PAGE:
Although I have never personally owned a Specialized bike, I have long respected your brand for the quality of your products. As a consumer I would be very hesitant to support, with my own dollars or with recommendations to friends with dollars, a company that would pick a fight like this one. Mountain Cycle’s Stumptown poses no threat to the Specialized Stumpjumper, and even if it did, you still wouldn’t hear me saying that Specialized has any rights to ban a company from using the name Stumptown.

Besides, this is Portland, OR! Trek just named a bike after us, our city is kicking off efforts to become the first city to win the League of American Bicyclists “Platinum” designation, and we’re widely recognized as one of the best cities in America for cycling. Do you really want to alienate such a great client base? (Hint: the answer begins with an “n” and ends with an “o”.)

Thank you for your time and attention. I hope this matter finds itself resolved soon so that we can all get our undies un-wound and stop glaring at the Specialized bikes we share the road with.

Sincerely,

Etta “The Concerned Consumer” Janoushek

Andy
Guest

I have loved the stumpjumper for twenty years,and think Specialized shouldn’t be faulted for wanting to protect the image of the first commercially successful mountain bike. But, it’s absurd to think the folks would confuse the two bikes on either the name or use. You’re definately not going to accidently purchase the wrong bike because of the name, and the name won’t damage the stumpjumper’s reputation.

Damon
Guest

Specialized’s legal department is obviously following through on its New Year’s resolution to file at least one frivolous lawsuit this year… See their suit against Epic (now Everti), or Scott, etc.

http://www.bustedspoke.com/newsMore.php?nk=2109
http://www.evertibikes.com/news.htm

Maybe if the name was StumpHopper or StumpLeaper or any other Stump___er type word, but c’mon?! You can’t claim that a dissimilar bike, with a name rooted in history has anything to do with their StumpWhatever bike.

Maybe just call it the Mountain Cycle Stumped?

PVO
Guest

I am disgusted at Specialized. I will never buy one of their bikes again. This silly situation is almost as bad as the TREK “Portland” which has no economic connection to our community. I just brought a Stumptown from CYCLE PATH off MLK in Ne Portland. (Most friendly and buy local/ sustainable / environmentally friendly bike shops in PDX.) My buddy brought one as well to support the local bike economy. I live around the corner from Mountain Cycle’s production facility and am proud to have their high quality bompproof frames made here.

I suggest everyone rise to the occassion and call Specialized today. here is the detail from their web site.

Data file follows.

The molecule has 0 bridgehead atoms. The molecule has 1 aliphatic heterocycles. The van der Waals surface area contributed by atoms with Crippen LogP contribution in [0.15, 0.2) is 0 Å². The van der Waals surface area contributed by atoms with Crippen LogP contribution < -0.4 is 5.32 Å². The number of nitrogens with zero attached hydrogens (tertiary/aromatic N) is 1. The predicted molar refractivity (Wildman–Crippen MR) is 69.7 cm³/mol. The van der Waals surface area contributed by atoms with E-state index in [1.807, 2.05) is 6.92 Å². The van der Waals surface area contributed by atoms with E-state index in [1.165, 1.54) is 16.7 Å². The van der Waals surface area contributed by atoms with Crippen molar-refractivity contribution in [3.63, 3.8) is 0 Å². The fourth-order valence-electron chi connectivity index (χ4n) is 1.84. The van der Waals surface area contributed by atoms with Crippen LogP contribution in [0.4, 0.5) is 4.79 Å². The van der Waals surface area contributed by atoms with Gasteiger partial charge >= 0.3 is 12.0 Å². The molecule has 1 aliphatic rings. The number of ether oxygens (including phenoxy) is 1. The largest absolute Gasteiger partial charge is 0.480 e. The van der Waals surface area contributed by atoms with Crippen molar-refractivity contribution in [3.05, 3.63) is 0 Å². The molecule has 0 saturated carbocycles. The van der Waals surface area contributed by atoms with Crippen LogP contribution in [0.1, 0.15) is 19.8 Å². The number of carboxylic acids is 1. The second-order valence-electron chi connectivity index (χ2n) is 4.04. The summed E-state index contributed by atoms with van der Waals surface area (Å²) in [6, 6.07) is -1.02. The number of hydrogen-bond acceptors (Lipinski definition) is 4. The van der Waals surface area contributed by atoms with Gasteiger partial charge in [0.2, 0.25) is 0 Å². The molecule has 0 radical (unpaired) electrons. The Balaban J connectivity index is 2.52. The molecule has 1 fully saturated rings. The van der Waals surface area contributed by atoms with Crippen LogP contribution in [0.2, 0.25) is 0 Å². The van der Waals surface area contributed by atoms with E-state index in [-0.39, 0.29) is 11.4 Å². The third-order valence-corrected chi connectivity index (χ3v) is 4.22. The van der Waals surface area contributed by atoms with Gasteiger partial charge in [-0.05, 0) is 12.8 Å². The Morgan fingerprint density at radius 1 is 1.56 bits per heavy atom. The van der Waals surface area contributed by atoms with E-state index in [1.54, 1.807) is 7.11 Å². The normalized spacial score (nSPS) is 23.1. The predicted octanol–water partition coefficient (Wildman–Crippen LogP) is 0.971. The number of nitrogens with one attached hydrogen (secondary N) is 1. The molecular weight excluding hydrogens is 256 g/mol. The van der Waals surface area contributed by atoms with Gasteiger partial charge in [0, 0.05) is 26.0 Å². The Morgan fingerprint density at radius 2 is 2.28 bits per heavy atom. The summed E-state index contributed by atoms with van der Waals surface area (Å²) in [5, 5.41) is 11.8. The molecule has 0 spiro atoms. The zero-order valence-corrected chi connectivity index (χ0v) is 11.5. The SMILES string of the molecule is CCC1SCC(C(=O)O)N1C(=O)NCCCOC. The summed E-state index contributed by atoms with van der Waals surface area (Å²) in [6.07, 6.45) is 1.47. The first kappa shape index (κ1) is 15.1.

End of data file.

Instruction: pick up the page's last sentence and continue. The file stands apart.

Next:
Specialized Phone Numbers
The Specialized toll-free Customer Service phone number is (877) 808-8154. The main Specialized phone number is (408) 779-6229.

Buy USA it is good for you , your kids future and the environment. The same BS goes on in the skatebaord industy by all the big Cali companies outsourcing production over seas to sweatshops.

I’m behind Mountain Cycle 110% on this one. And HEY!!! , when is Trek going to give us that cool Million $$$ for the BTA for using our City’s name on their new bike??????

juan
Guest
juan

Lucky they didn’t name it the “StumpStrong”. They’d get their pants sued off by Lance LegStrong, too.

Anonymous
Guest
Anonymous

VERY petty! but what more would you expect from them? I guess they need to get their requisite number of lawsuits each year to keep their legal team happy. There’s a rumor going around that Mike Sinyard just attended a house warming party for his lawyer in Vail Colorado…..
was ken mcclenahan there too?

patrick
Guest

I think Specialized is being a bully. An idiotic, petty, overly-litigous (sp?) bully. For that matter, I think Trek is being a little dumb. Calling a bike “Portland” and not supplying full fenders on the thing? And [long rant removed by author]??!!!

OK. All steamed up. Gonna email Specialized right now.

Thanks Jonathan for bringing this to our attention and Etta for writing an excellent letter. –patrick

Mr. Bob
Guest
Mr. Bob

My letter to Specialized:

Specialized Marketing: I am a real Specialized fan, BUT I think you are being bullies, all wrong on messing with the name “Stumptown” by Mountain Cycles. I have three Specialized bikes, but will get no more if you do not back down on this one. This issue is just too stupid to even bother with such a lawsuit.

I am sure that Mountain Cycles naming a bike after our cities nick name will have such a tiny effect on your market share as to be immeasurable. If you do take them to court, the effect will be measurable from me, no more Specialized bikes in my collection. I have crossed America on a Specialized and have three of them. If you make the law suit, no more new ones, and I will paint the ones I have, covering the logo.

Do not know what I will do with the tattoo I have. Like I say, a real fan, but don’t do this, bad marketing to mess with the little guy. A local BLOG has already affected your otherwise good press. – Mr Bob

(PS: Open letter, anyone free to publish, important topic)

patrick
Guest

anyone have the customer service email address? Specialized’s web site appears to be overloaded with traffic just now… 🙂